beth kelsey editor chiefDear Colleagues, 

We started 2020 off by acknowledging the World Health Organization-designated “International Year of the Nurse and the Midwife” that coincides with Florence Nightingale’s 200th birthday celebration. Today, as we face the unprecedented challenges of the COVID-19 pandemic, I am certain that the courageous work of nurses, other healthcare providers, and all first responders across the globe would make Florence Nightingale very proud. We at NPWH and HealthCom Media want to acknowledge and express appreciation, in particular for women’s healthcare providers (HCPs) who continue to provide the best care for patients despite all challenges.

So, let’s continue celebrating and acknowledging the International Year of the Nurse and the Midwife. Here are just a few ways NPWH is doing this:

NPWH believes it is vital to support our next generation of WHNPs. Just a few years ago, we initiated our Student Leadership Program. Chosen student leaders have been enrolled in WHNP programs across the country. They have attended our annual conference to engage in educational development, conference leadership opportunities, and networking with national leaders in women’s health. This year’s 10 student leaders will participate in a 12-month mentorship with a current or past NPWH board of directors’ member or a WHNP academic program leader. They will be selected based on leadership, creativity, and scholastic qualities. Each applicant must be nominated by a WHNP program director or faculty member. The Student Leadership Subcommittee selects students from these nominations based on the information provided in their application. 

You can help support a WHNP student leader to attend the 23rd Annual NPWH Premier Women’s Healthcare Conference this October 2020. Click here to make a tax-deductible donation to the NPWH Loretta Ford Student Scholarship Fund. To see and hear from student leaders who attended the 2019 conference, go to our journal website. If because of COVID-19, the conference must be offered in a virtual format, donations will be used to ensure that selected student leaders can still connect and participate in the conference in a very meaningful way, have ongoing mentoring, and that they are able to share their experiences with  NPWH membership.

NPWH wants to acknowledge the exceptional work our members do to prepare the next generation of WHNPs. These are our WHNP program educators, preceptors, mentors, conference presenters, review course presenters, and article authors. We especially thank the 31 nationally certified WHNPs who participated on the task force to prepare the 8th edition of Women’s Health Nurse Practitioner: Guidelines for Practice and Education. This document defines the role of the WHNP, identifies entry-level practice competencies, and guides educators in developing WHNP educational programs. It also provides guidance on the WHNP role and competencies for other stakeholders in women’s health to include educational program accrediting bodies, state advanced practice registered nurse regulating bodies, WHNP certification body, WHNP students, other HCP colleagues, and employers. NPWH members can download a PDF of the guidelines for free and purchase a printed copy for a discounted price here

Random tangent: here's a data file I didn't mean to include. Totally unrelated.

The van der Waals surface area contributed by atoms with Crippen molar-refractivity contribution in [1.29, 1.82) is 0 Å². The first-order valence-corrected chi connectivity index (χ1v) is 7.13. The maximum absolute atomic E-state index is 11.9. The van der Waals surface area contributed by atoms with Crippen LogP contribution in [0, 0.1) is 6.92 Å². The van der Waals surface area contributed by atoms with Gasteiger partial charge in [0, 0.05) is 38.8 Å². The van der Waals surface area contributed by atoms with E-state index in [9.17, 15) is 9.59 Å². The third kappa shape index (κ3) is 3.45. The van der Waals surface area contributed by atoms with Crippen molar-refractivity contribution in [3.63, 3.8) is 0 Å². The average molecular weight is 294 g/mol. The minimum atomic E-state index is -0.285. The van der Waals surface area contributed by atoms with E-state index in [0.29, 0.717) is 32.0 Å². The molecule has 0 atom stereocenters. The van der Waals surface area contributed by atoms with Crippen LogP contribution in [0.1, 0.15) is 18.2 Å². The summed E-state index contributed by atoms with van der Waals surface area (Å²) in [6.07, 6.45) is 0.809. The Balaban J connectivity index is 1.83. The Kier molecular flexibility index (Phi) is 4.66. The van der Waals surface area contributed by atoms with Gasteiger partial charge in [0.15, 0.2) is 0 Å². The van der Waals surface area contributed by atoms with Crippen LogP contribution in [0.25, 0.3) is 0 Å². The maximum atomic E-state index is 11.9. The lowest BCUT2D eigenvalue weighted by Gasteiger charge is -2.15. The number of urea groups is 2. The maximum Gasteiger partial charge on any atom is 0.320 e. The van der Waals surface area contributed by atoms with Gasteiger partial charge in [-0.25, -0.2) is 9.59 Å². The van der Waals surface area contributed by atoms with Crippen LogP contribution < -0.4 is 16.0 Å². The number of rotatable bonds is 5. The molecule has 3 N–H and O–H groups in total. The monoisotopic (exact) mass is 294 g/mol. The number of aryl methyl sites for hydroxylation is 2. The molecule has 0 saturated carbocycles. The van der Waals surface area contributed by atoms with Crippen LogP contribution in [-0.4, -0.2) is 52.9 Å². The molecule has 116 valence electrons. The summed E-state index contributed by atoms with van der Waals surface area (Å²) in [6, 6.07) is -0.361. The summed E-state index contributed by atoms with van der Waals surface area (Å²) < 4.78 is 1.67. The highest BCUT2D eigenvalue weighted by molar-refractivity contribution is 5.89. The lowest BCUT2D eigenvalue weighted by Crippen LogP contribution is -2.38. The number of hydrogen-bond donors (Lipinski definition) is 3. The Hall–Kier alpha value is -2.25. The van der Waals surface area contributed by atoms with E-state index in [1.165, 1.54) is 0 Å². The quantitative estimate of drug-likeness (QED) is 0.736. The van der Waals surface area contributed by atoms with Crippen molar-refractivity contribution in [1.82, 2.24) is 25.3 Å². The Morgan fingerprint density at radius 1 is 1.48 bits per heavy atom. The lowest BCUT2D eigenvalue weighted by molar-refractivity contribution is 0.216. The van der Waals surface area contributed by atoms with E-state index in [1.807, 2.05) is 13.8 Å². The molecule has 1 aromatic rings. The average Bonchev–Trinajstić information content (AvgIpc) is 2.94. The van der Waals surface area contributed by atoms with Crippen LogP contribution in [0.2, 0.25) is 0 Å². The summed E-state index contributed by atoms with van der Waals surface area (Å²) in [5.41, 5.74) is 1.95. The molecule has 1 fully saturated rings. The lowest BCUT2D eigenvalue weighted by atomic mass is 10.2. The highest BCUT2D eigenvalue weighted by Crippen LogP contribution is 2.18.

Most recently, several NPWH members participated in a writing group and as reviewers for the preparation of the NPWH Essential Role of the WHNP White Paper. Thank you for your insight and dedication in producing this document that provides details and clarification on the unique aspects of WHNP education, competencies, certification and continuing education requirements, roles on the healthcare team, and some specialized areas of practice for which WHNPs are distinctly prepared. This white paper also describes strategies to address challenges and to ensure a robust future for the role of the WHNP. The audience for this document includes prospective and current WHNP students, practicing WHNPs, other members of the healthcare team, schools of nursing and nurse practitioner faculty, employers, and consumers of women’s healthcare services. It will be available on the NPWH and journal websites soon, to be announced in the NPWH weekly e-brief.

Finally, we hope to see you at the 23rd Annual NPWH Premier Women’s Healthcare Conference in October whether we get together in person or virtually, or both. Let’s plan to continue to celebrate WHNPs and other nurses who provide women’s healthcare in the United States and internationally. If there is one thing we learn from this pandemic, it is that we are all in this together across the globe and must work together to ensure the health of women and their families.

 

 

 

– Beth Kelsey, EdD, APRN, WHNP-BC, FAANP

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